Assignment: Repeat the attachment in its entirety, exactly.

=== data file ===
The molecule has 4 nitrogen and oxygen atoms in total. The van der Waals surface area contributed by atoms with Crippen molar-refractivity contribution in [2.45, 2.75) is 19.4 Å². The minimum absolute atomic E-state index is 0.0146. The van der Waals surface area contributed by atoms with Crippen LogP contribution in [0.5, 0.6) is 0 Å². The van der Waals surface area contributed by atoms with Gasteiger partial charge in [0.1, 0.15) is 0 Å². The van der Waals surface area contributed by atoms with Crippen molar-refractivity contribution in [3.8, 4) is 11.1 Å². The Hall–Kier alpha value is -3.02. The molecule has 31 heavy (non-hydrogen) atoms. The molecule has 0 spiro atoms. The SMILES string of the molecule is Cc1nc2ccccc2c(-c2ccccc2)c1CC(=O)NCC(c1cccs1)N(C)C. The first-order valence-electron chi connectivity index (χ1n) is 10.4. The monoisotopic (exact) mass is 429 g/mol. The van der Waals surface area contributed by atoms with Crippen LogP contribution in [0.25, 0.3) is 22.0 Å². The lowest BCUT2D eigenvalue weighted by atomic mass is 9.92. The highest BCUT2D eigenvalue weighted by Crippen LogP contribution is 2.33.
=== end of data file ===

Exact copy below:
The molecule has 4 nitrogen and oxygen atoms in total. The van der Waals surface area contributed by atoms with Crippen molar-refractivity contribution in [2.45, 2.75) is 19.4 Å². The minimum absolute atomic E-state index is 0.0146. The van der Waals surface area contributed by atoms with Crippen LogP contribution in [0.5, 0.6) is 0 Å². The van der Waals surface area contributed by atoms with Gasteiger partial charge in [0.1, 0.15) is 0 Å². The van der Waals surface area contributed by atoms with Crippen molar-refractivity contribution in [3.8, 4) is 11.1 Å². The Hall–Kier alpha value is -3.02. The molecule has 31 heavy (non-hydrogen) atoms. The molecule has 0 spiro atoms. The SMILES string of the molecule is Cc1nc2ccccc2c(-c2ccccc2)c1CC(=O)NCC(c1cccs1)N(C)C. The first-order valence-electron chi connectivity index (χ1n) is 10.4. The monoisotopic (exact) mass is 429 g/mol. The van der Waals surface area contributed by atoms with Crippen LogP contribution in [0.25, 0.3) is 22.0 Å². The lowest BCUT2D eigenvalue weighted by atomic mass is 9.92. The highest BCUT2D eigenvalue weighted by Crippen LogP contribution is 2.33.